Managing pain begins with inward focus

Are you in pain? Are you okay? Pain – whether short term, chronic pain, or intermittent pain can be one of the toughest symptoms we have to manage in life.

Pain can be all-consuming. Millions of people experience significant pain every day.

What is the true definition of each of the numbers on the pain scale? 

Learn more about the pain scale here.

Dr. Beth Darnall, in Stanford Health Improvement Program’s “Pain psychology: Harnessing the power of the mind for pain relief,” said “In the US alone, 100 million Americans are living with ongoing pain.”

Darnall explained that pain “is a product of the nervous system. The brain and the spinal cord. And pain is produced in the brain and spinal cord regardless of where [you] feel the pain in [your] body.”

As most of us have witnessed firsthand, whether it’s an uncle or a grandmother, pain erodes quality of life and causes suffering, but it doesn’t affect just the individual experiencing it – also their nearest and dearest. I can say that watching loved ones suffer has been emotionally difficult for me. Until eleven years ago when my grandmother passed, I didn’t know such painful emotions existed and had the ability to rip the roots out me like they did.

I have faith in our bodies, abilities, and science that we can minimize our pain, or at least manage it better. I’ve watched members of my immediate family battle pain, friends struggle with postpartum depression, and strangers break down due to pain.

Beth Darnall’s analogy, “Our emotions and pain essentially share real estate in the brain,” resonates even more now.

It is a fact that pain can be isolating, unbearable, and take you to the floor. Pain also can bring friends closer, strangers to become acquaintances, and make you stronger. I believe the more tips and tools we have at our disposal can and will have a positive impact on individual health.

When dealing with pain and myriad other challenges in life, we must focus inward and stay connected with our feelings. Whether you are scrambling eggs, washing your hair, or watering your garden – these are all perfect opportunities to check in with yourself. I have found it’s the small moments of time that allow me to make me a priority.

Life can feel like sprints, spilled coffee, or sweeter than pumpkin pie. All combined – we’re busy folks. A 24-hour time period has its fair share of smiles, questions, sighs, and peace.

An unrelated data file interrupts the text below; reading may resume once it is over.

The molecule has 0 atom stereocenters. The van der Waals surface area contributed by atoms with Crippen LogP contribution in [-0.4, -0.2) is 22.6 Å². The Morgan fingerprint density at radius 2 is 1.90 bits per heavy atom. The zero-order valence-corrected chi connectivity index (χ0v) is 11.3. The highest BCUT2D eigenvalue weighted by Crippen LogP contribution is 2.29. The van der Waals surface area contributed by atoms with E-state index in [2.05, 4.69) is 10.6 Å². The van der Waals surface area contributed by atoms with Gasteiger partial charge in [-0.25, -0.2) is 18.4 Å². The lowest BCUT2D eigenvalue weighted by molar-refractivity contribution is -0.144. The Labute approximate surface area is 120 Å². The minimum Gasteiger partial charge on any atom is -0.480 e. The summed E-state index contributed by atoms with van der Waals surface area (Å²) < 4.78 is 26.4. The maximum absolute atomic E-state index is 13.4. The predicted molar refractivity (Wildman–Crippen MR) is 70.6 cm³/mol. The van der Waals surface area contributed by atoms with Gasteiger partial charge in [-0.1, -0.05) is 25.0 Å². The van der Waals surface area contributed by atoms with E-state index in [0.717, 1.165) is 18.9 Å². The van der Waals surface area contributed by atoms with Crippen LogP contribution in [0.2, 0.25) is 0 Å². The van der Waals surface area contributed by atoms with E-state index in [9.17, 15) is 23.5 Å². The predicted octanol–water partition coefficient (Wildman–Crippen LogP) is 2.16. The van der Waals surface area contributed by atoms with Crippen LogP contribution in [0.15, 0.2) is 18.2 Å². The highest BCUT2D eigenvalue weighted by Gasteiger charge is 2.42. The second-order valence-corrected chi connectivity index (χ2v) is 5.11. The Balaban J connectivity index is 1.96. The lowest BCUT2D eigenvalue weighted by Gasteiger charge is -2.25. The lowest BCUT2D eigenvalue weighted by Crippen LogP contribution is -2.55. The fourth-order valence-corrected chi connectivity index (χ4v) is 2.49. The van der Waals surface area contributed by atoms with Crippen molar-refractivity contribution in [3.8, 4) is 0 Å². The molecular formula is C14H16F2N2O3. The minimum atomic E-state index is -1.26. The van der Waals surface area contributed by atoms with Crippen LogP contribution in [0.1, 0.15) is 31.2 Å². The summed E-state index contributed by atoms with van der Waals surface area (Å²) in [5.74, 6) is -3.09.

When you need time to recharge, allow yourself that time. At times, I turn the music off in my car. Sometimes it’s good just to be alone with my thoughts. I remove the background noise and roll down the windows. That allows me to rewind to my childhood days with three dogs in the back of an El Camino with my hair flipping in the wind and having those three sweet four-legged companions ecstatic to have me by their side and in their space. It’s important to create a space that you find peace and serenity in.

Part of focusing inward at times is almost like creating a checks and balances system for yourself. For me, checking in with myself has shown me how I’ve rebuilt my life, where I am at, and where I’m working towards being.

Life, relationships, deaths, weddings, new babies, holiday gatherings, road trips – each day, person, occasion, experience that brought ear-to-ear smiles, great sadness, and more, shapes us. Long-term pain can also shape us. How do we really want to look? Are we finding solutions to help mitigate the damage that pain can do to our mental wellbeing?

You are the author of your own book. Sometimes people or circumstances can make you feel like you are a passenger in your own life or that you are just in the credits of a movie about your life. Can you ascertain why that is? And, if that is the case, is it okay with you?

Understand how you are letting moments shape you. Are you going to let pain win? Fight back by asking your doctor for fresh solutions, new therapies, and helpful exercises.

“Pain is highly individual,” said Darnall. Remember the 1-10 pain scale? Revisit it. Talk with your doctor about where you stand in experiencing pain.

If the pain you’re holding onto is from a bad relationship, jealousy from a friend’s happy news, frustration at being passed over for a promotion, or sadness from the passing of a friend or relative, it’s time to release the negativity. Find compassion. Turn negative thoughts into positive action! Be your friend’s, brother’s or cousin’s cheerleader.

Life is so precious. We have to learn from our experiences. Focus on rebuilding yourself and your life after the tough times to showcase positive growth. You have so much more control than you may realize.

Remember to check in with yourself! And after that, take a few minutes to make a phone call to a friend or family member who has not been feeling well lately and ask how they are doing. It is self-healing to make a thoughtful, positive impact on someone else’s day.

Coming next:  The test that “best measures fatigue”

Please consider sharing this article with family, friends, neighbors, coworkers.  Let’s help each other reach optimal health.  

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